Here's Woodstock, a half Alpine, half Boer that Sarah picked up at Rendy in '13 at the auction.  He's a fantastic pack goat with lots of can-do and is as easy going as his name.  His main problem is that he's got the perfect camouflage in the desert!  If it werent for his packs I doubt I could have seen him.

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Larry and Cusco hanging out in what I call the Rock Garden...  

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Here's a neat shot of Bacchus (2.5 years old) on some awesome sandstone:

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Here we are going past some interesting dry pools in the stone floor of the canyon.  Some of these were full of water as you'll see later.  BTW, a few days after we left, the San Rafael got 1.1 inches of rain.  That'll cause trouble in the washes for sure!  But I bet it was spectacular.

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Sarah decided to come on the trip at the last minute and brought her baby, Saskya, who is apparently super cheerful and easy going.  She really was no problem!

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One of the dry waterfalls dissappeared into a giant crack on the floor.  We went around, though I think humans could have climbed down.  The crack went on for a while and we backtracked into it to take a look.  Here you'll see Captain Morgan, a 4 month old Alpine/Nubian doing what he does best:  Climb on stuff and strike a pose.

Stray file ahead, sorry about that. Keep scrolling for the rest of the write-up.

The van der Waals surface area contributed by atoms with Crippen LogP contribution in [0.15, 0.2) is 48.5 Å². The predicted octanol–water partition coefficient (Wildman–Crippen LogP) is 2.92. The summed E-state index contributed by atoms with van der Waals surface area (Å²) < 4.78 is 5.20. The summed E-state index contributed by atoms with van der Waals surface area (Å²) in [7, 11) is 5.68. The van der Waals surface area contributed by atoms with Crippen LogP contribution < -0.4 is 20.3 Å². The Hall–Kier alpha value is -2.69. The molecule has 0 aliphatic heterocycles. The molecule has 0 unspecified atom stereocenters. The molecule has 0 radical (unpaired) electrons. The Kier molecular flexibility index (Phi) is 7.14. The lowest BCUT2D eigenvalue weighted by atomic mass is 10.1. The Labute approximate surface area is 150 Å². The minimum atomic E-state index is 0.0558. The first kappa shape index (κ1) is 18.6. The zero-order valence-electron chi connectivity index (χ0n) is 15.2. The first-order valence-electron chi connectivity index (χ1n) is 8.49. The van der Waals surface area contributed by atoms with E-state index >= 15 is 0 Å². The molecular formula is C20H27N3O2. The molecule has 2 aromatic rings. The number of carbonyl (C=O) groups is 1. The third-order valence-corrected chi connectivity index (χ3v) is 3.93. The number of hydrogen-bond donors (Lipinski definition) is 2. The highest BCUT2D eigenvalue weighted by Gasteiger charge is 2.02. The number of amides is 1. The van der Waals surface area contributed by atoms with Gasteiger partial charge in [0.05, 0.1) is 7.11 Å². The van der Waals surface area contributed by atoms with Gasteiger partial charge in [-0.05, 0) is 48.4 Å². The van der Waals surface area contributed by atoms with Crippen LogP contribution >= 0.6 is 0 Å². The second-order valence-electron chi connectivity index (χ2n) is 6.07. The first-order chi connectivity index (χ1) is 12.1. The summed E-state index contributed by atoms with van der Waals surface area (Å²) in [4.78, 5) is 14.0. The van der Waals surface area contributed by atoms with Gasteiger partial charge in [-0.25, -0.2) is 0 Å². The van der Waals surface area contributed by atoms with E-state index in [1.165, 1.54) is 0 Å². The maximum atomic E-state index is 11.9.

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Dont you love the sound of your new packs scraping against sandstone?  Here's Shelby GT showing how its done, being a legit pack goat.

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Wildhorse Canyon turns and runs along the reef for a while, with one side being huge, super smooth cliffs and the other side being more of a rocky hilly type of terrain with a lot of junipers.

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It seems that if you're going to encounter some narrows, it'll be near the end of any of the canyons.  This one is not that narrow nor that tall compared to Little Wildhorse, but even so its still kindof a slot canyon for a hundred yards.

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Traffic Jamb

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Just past the narrows you're out of the canyon and the reef. I've never been to Wildhorse Window, but I have wanted to visit it. Last time I attempted to find it, I was looking for an obvious trail and failed. This time I just looked at a map of the reef and decided on a good spot to head up onto the upper surface of the reef to cross-country it. Here you can see us planning.

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No wonder I never found a trail... the reef is just solid stone dunes. We found a few of those stacked rock cairns that helped, but they disappeared further up.

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Its not really as hard of a hike as it looks. It was my first time on top of the reef and I have to say it was amazing.